In The Boys, the rape or murder of women is often used as a plot device (from the first moment that the reader meets Wee Hughie, when his girlfriend is literally run through by A-Train, to Starlight's story with the Seven). In addition, because the Supes are specifically described as perverse, sexually driven, and not particularly concerned about consent, there are many, many scenes of sexual violence when pulling back the curtain on these supposed heroes.
Throughout the comics, the majority of characters are male, with female characters relegated to helpless victims or caricatures of sex workers. Even The Female, theoretically a badass female character (and member of The Boys) is given neither a name nor backstory. While some of the violence fits with the theme - that the power of superheroism has corrupted the Supes in every possible way - in many ways it often feels like simply being violence for the sake of it. Fans were hoping that this would be dealt with more sensitively in The Boys, and thankfully, they were right.
How The Boys Changes Starlight's Story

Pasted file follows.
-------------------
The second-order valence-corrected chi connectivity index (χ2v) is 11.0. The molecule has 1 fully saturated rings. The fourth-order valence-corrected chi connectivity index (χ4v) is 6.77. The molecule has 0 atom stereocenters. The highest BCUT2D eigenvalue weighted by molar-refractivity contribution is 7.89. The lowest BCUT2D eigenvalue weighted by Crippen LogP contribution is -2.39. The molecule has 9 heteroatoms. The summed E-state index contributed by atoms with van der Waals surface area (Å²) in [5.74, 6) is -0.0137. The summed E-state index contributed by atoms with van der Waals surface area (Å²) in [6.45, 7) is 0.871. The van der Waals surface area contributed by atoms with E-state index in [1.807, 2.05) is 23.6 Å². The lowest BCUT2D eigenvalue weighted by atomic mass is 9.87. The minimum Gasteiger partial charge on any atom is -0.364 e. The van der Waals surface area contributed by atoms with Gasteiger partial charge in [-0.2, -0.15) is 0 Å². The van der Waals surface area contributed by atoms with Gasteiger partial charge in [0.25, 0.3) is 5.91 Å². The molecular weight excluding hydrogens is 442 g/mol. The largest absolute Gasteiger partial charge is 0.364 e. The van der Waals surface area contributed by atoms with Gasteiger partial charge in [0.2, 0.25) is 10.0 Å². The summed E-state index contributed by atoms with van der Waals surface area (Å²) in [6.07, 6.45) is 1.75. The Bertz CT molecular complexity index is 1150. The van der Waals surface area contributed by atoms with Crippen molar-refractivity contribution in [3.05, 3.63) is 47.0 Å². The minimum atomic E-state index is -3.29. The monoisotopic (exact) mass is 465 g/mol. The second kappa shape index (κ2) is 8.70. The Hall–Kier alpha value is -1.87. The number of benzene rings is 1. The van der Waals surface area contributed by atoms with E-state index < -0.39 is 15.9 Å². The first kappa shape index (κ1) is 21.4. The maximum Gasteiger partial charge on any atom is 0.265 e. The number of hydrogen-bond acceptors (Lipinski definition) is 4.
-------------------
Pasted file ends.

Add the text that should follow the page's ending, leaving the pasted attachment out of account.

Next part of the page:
One of the biggest (and most welcome) changes from page to screen is that of Starlight, the innocent young hero who is exposed to all the grime and corruption of the Seven behind the scenes. In both comic and TV show, Starlight is assaulted when she first joins the Seven, and struggles to cope with what Vought expects of her, and with the corruption she sees in her fellow heroes. However, there are some major changes made for the series, which make her story more empowering, but also more complex. Her initial shocking assault scene is present in both versions, but in the comics, multiple male members of the Seven are involved, while in the series, it is only the Deep. While this is still appalling, it keeps the focus on the individual dynamic between two people, rather than taking the situation to its furthest extreme. Her reactions to this attack, and the way that she learns to stand up for herself and to speak up about her assault are also far more pronounced in the series - while the comics see her becoming unhappy and turning to drink, there is more going on with Starlight, and with her reactions to Queen Maeve, in the show.